For those who didn’t see, I had a column in the September issue of the Cardozo Jurist. Mostly, I call out the Dean for trying to find the middle ground in a debate where there should be no middle ground. (pdf: Mintz Diller jurist column 9-10)
Last year, bubbling below the normal Sturm und Drang of law school, the issue of homosexuality at Cardozo was a constant thread waiting to erupt into scandal. The problem began with a letter from Yeshiva University president Richard M. Joel reacting to an undergraduate forum on homosexuality in the Orthodox world. In essence, the letter instructed gays to stay in the closet. The problem continued through Dean Diller’s unwillingness to assert Cardozo’s secular stance against discrimination. As students sat in their caps and gowns this past graduation, Diller probably hoped that the equality badges on some students’ arms would be the last of this scandal. But, the world does not live by Dean Diller’s hopes.
Over the summer, a group of more than 100 Modern Orthodox rabbis, educators, and doctors in Israel and the United States signed a “Statement of Principles” in direct reaction to that Yeshiva University forum. The Statement explained, “all human beings are created in the image of God and deserve to be treated with dignity and respect,” and that “embarrassing, harassing or demeaning homosexuals is a violation of Torah prohibitions that embody the deepest values of Judaism.” Furthermore, while the Statement said that Jewish law still condemns same-sex marriages, it instructed Jewish communities to “embrace the adopted or biological children of homosexually active Jews in the synagogue and school setting.” Despite the signing of this Statement, the controversy is still not dead, and Cardozo still has to face the extent to which it will publicly embrace the gay community.
In light of all this, Dean Diller probably imagines himself some great negotiator. On one hand, Cardozo maintains a policy that is certainly positive towards the gay community. We hire gay faculty and administrators, have talks about issues pertaining to the gay community, and overall seem like any other law school. However, to outside observers, Cardozo still refuses to assert its secular basis and a policy distinctly separate from the religious institutions of Yeshiva University. Oh, what a balance Diller has achieved. He has appeased students and faculty by maintaining a pro-gay policy within the walls of 55 Fifth Avenue. However, to outside observers and the black hat donors, Cardozo is in lockstep with Yeshiva’s religious policy. Like Lyndon Johnson, he has negotiated civil rights while maintaining the approval of his various political constituencies.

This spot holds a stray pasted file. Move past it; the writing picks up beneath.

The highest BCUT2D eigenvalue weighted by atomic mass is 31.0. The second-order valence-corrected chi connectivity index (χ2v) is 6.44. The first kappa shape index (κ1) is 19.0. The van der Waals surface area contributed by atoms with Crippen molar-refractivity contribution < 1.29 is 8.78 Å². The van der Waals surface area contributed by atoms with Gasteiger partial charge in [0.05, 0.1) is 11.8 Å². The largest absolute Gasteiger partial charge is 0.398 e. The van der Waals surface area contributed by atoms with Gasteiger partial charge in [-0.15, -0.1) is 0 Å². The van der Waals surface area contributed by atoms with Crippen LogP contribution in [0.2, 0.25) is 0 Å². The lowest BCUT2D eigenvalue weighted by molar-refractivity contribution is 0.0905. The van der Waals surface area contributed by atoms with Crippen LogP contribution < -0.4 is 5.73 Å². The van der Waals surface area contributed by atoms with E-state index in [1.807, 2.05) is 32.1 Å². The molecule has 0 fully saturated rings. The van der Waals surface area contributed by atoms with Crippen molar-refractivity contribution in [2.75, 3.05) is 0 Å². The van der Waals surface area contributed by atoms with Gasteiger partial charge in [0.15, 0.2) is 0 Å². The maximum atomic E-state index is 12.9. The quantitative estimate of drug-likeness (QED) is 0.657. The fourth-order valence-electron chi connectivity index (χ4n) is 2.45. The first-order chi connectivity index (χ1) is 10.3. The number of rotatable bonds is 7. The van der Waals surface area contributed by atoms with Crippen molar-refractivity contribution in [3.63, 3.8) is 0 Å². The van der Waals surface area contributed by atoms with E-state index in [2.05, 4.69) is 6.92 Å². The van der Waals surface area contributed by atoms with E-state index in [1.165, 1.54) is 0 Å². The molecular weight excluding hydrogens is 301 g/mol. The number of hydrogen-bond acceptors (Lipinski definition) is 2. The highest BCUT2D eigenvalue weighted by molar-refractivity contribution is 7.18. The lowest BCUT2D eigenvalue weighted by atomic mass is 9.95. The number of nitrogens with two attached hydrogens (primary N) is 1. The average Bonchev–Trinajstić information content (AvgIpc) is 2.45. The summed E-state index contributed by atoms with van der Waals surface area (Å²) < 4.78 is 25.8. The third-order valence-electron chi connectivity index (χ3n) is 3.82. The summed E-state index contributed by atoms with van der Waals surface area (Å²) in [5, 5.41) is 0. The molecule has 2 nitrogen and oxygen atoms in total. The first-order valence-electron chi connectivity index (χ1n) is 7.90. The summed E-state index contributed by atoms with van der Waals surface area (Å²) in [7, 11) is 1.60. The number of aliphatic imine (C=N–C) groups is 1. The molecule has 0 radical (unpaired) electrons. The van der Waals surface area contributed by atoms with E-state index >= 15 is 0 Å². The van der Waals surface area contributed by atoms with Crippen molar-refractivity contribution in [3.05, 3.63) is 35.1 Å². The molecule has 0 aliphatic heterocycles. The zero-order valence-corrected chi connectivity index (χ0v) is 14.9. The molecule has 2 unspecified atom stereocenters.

But Cardozo is no U.S. Senate and Diller is no Johnson. He is the Dean of a second tier law school who doesn’t have the guts to stand up and say that while there are religious justifications to deny equal rights to the gay community, the secular institution that is Cardozo is not bound by them. All gay panels, gay administrators, and gay clubs will not have the same effect as actively stating that Cardozo does not and will not discriminate.
Diller is trying to talk out of both sides of his mouth. But as anyone knows, you cannot really talk out of both sides at once. At one point, you have to decide who you’re talking to and who you’re spitting on. And given a three-year student turnover, he probably has no problem spitting all over the students.
The issue regarding gay rights has not died over the summer. From the Orthodox “Statement of Principles” to Perry v. Schwarzenegger, the march for gay rights continues. Hopefully, this semester, Diller will let the march for gay rights set foot inside Cardozo, and let the world, and Yeshiva University, know that it is allowed inside.
The column is somewhat ironic. I was opinion editor of the Thresher during the Prop 2 vote in Texas, which was a state constitutional amendment banning gay marriage or anything resembling it. During this time Ryan Goodland was leading the fight on campus against the amendment, while the Queers and Allies, or whatever the club was called then, basically did nothing. Ryan had written a column for the Thresher about it, and wanted to write another. I was hesitant to let another column on the topic run without some sort of counterbalance or opposing viewpoint.
“Evan,” as I recall him saying. “If someone wanted to run an anti-fascism column, would you insist on a column talking about how fascism isn’t so bad?”
In a few decades, people will look back at the gay marriage political battle with a similar attitude as those who look back at the ’60s’ civil rights battles. Heck, one only has to look back 6 short years to 2004 to find political rhetoric and policy about gay marriage that seems completely repulsive in a current light.
Cardozo is trying to find a middle. It should be on the forefront.